The Commandments by Óskar Guðmundsson

The Commandments by Óskar Guðmundsson

The Commandments by Óskar Guðmundsson
Translated by Quentin Bates | Published by Corylus Books


I’ve been a Nordic Noir fan since the early 1990s, when I read “Smilla’s Sense of Snow”, by Peter Høeg, and the Martin Beck mystery series by Maj Sjöwall and Per Wahlöö. However, it wasn’t until the success of the Lisbeth Salander “Dragon Tattoo” trilogy by Stieg Larsson (2005) that mysteries from Sweden, Norway, Iceland, Denmark and Finland began to be widely translated and published in the US. What draws me to the genre? I think it’s for the same reason I have such an unquenchable passion for polar history and exploration: Harsh surroundings and the knowledge that environment is as important as plot. Spare, beautiful prose. Words like forbidding, suspenseful, threatening, cold, bleak. Most of all, the character development that continues from book to book, as many of them are series.

So, every time I come across a new Nordic mystery I know I’ll be reading it. When Ewa Sherman reached out to ask if I would like to review Óskar Guðmundsson’s “The Commandments” I jumped at the chance and I was not disappointed; it is a welcome addition to the genre. Many of these books feature strong, intelligent and capable women and the protagonist Salka Steinsdóttir is no exception.

Author Óskar Guðmundsson

The book begins with a chapter set in 1995, and offers disturbing hints of what’s to come:

Once they had made plain their heathen tendencies, Helgi
had asked the pair of them to stay behind after the lesson.
That was when it had all started.
First sweets. Then money. Finally, there had been booze.
Everything changed.

The next chapter resumes in 2014. Salka Steinsdóttir is a former police officer who we meet fly fishing in the Lax River in northern Iceland. Her life is complicated; she is separated from her husband and her father is very ill. While on the river she meets an intriguing stranger who plays a part in what’s to come.

The story unfolds slowly but inexorably. Horrible abuse has taken place but who were the perpetrators and why have they gone unpunished for so long? When a body is found in a local church, the police reach out to Steinsdóttir for assistance. She is reluctant to be drawn back into her former world until they tell her that the man who was murdered was part of one of her investigations four years earlier.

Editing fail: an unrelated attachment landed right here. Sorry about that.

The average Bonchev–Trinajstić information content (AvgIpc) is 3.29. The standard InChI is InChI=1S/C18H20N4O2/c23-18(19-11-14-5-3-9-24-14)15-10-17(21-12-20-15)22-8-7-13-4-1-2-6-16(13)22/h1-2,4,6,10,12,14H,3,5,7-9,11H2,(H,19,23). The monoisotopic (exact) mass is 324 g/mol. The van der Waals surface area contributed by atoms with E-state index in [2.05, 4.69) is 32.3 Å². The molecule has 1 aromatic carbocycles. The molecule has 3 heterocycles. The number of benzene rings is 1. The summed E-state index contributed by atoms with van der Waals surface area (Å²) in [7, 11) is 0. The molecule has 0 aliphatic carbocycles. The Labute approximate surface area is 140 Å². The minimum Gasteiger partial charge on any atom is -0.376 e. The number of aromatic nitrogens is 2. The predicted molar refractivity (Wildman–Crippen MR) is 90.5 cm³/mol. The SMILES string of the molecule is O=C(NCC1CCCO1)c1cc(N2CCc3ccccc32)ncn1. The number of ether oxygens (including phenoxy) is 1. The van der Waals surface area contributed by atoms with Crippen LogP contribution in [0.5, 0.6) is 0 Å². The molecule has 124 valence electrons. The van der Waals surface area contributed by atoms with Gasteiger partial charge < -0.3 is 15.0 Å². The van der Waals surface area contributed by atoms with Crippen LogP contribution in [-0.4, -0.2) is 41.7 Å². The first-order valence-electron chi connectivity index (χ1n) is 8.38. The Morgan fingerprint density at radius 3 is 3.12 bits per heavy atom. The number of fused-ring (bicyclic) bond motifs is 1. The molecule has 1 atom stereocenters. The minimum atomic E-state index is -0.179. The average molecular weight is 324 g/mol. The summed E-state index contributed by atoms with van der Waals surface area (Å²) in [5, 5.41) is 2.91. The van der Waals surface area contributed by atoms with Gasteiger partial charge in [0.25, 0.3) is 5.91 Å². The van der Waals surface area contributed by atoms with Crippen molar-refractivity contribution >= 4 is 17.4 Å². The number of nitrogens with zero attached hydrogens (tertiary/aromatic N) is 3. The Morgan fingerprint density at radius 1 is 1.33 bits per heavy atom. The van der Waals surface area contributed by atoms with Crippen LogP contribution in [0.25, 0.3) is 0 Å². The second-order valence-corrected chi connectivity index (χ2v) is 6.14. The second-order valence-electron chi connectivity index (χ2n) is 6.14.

That’s right. We investigated accusations against him
and other priests. We were never able to reach a conclusion.
That’s the worst of dealing with these cases. You have all the
victims’ narratives and you can put your finger on what’s
right and just. At the same time, you have the feeling that it’ll
all come to nothing, as happened with this case. The whole
thing was dismissed.’

And thus, Steinsdóttir finds herself in the throes of an intensely emotional and challenging case.

Guðmundsson writes about the horrific abuse in a sensitive and empathetic way. He thoughtfully creates the lives and of the victims and the damage they suffered as children that carried into their adult lives. Steinsdóttir has to confront reluctant witnesses, outright obstruction, and the difficulty of probing at memories the people she talks to would prefer to forget. I loved her character; here is a description of her during questioning of a witness:

During such interrogations, Salka liked to step back in
time, trying to work out how life had been for these people
before everything collapsed around them. At some point
this young woman had been the apple of her parents’ eye.
Somewhere behind the taut features hid a pleasant woman
with happy eyes. But now they were completely blank.

With each witness, each piece of evidence, and the gradual uncovering of the past, Steinsdóttir grows closer to a solution of the case…but not necessarily a resolution. Guðmundsson’s spare, unaffected prose is one of the main reasons I loved this book, and why Icelandic mysteries in particular call to me so strongly. The subject matter of the book is handled with a masterly touch and a deep understanding of how strongly evil deeds live long after they are committed. As with all great mystery books, the ending is both unexpected and yet, inevitable.

I highly recommend this book not just for Nordic mystery fans, but anyone who loves mysteries and great writing. I can’t wait to read more of Guðmundsson; more about him can be found at his website.

Please buy/order this book at your local independent bookstore! To find yours, visit Indiebound in the US or Indie Bookshops in the UK/Ireland.

The Commandments was first published in English in the United Kingdom in 2021 by Corylus Books Ltd, and was originally published in Icelandic as Boðorðin in 2019 by Bjartur.
Copyright © Óskar Guðmundsson, 2019
Translation copyright © Quentin Bates, 2021

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